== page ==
Destinations Editor Eric Moya was in the Big Easy last week for the grand opening of the Hyatt House New Orleans. His first dispatch follows.
New Orleans gets it: History lessons are more enjoyable on a full stomach or with a cool beverage in hand.
Case in point: my Classic Drinks Tour with New Orleans Culinary History Tours. The two-hour-plus walking tour wound its way through the French Quarter, pointing out former residences of Tennessee Williams and Truman Capote as well as offering up facts about the drinks served at each stop. At starting point Tujague's, for instance, we learned that the restaurant lays claim to inventing the Grasshopper.
At iconic eatery Antoine's, our group learned about the Sazerac, the city's official cocktail. Given the drink's potency, we were wisely advised to sip rather than gulp. (The drink size, some in my tour group noted, was noticeably smaller than the norm for a cocktail, but with good reason. There was still more walking to do, after all.)
A tour of the Garden District was refreshment-free but kept my attention all the same. At Lafayette Cemetery No. 1, for instance, our guide discussed how the site's above-ground tombs have made it a go-to for film and TV shoots for years (particularly since St. Louis Cemetery No. 1 is essentially off-limits thanks to the infamous acid-trip scene in "Easy Rider").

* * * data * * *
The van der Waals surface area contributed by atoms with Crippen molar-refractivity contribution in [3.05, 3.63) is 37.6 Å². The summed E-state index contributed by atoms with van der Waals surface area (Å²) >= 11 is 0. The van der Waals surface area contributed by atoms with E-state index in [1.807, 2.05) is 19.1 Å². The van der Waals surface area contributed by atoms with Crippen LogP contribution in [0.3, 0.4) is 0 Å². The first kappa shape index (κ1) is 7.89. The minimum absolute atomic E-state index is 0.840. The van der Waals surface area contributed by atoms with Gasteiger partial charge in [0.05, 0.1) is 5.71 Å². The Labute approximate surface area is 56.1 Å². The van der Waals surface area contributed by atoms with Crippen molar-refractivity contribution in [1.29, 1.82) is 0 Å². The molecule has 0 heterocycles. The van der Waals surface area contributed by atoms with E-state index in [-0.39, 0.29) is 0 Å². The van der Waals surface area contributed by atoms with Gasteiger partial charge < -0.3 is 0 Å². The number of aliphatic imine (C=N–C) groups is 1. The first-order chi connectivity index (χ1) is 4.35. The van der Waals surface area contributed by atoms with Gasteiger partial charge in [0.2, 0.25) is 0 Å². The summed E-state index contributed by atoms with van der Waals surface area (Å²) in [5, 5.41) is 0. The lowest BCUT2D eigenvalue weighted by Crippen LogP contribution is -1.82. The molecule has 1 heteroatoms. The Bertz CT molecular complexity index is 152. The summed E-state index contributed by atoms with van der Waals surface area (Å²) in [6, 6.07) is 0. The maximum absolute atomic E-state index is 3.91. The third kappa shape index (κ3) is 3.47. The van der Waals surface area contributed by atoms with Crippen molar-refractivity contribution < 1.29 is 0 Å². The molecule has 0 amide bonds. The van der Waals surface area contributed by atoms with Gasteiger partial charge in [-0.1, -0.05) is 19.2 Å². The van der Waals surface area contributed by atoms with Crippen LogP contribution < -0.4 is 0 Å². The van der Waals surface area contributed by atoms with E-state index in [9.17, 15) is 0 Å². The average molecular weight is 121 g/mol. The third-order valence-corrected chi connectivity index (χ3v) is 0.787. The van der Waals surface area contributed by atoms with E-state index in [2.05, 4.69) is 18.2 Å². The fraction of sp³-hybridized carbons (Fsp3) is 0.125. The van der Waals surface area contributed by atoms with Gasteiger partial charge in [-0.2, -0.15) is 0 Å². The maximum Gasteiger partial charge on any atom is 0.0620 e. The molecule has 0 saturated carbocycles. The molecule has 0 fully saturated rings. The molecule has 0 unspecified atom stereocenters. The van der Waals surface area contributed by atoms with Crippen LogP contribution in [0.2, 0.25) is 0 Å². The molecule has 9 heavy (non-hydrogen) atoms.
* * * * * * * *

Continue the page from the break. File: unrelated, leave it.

Hollywood continued to be the topic as we walked by homes occupied, or once occupied, by John Goodman, Sandra Bullock and Nicolas Cage. Like so much of New Orleans, the district was ripe with history -- a few homes notwithstanding.
Meanwhile, when I paid my $10 admission to the Southern Food & Beverage Museum a few days later, I was encouraged to grab a drink before checking out the exhibits. Plus, thanks to the onsite demonstration kitchen, the whole place smelled like barbecue.
The museum was a fascinating look at New Orleans' culinary heritage, with exhibits dedicated to Popeyes founder Al Copeland and "making groceries" (in the local parlance for food shopping). But true to its name, it offered insights about the cuisine of Florida, Georgia and other states (even including Texas, while acknowledging that some might dispute the Lone Star State's presence in a "Southern" museum).
History never went down so easy.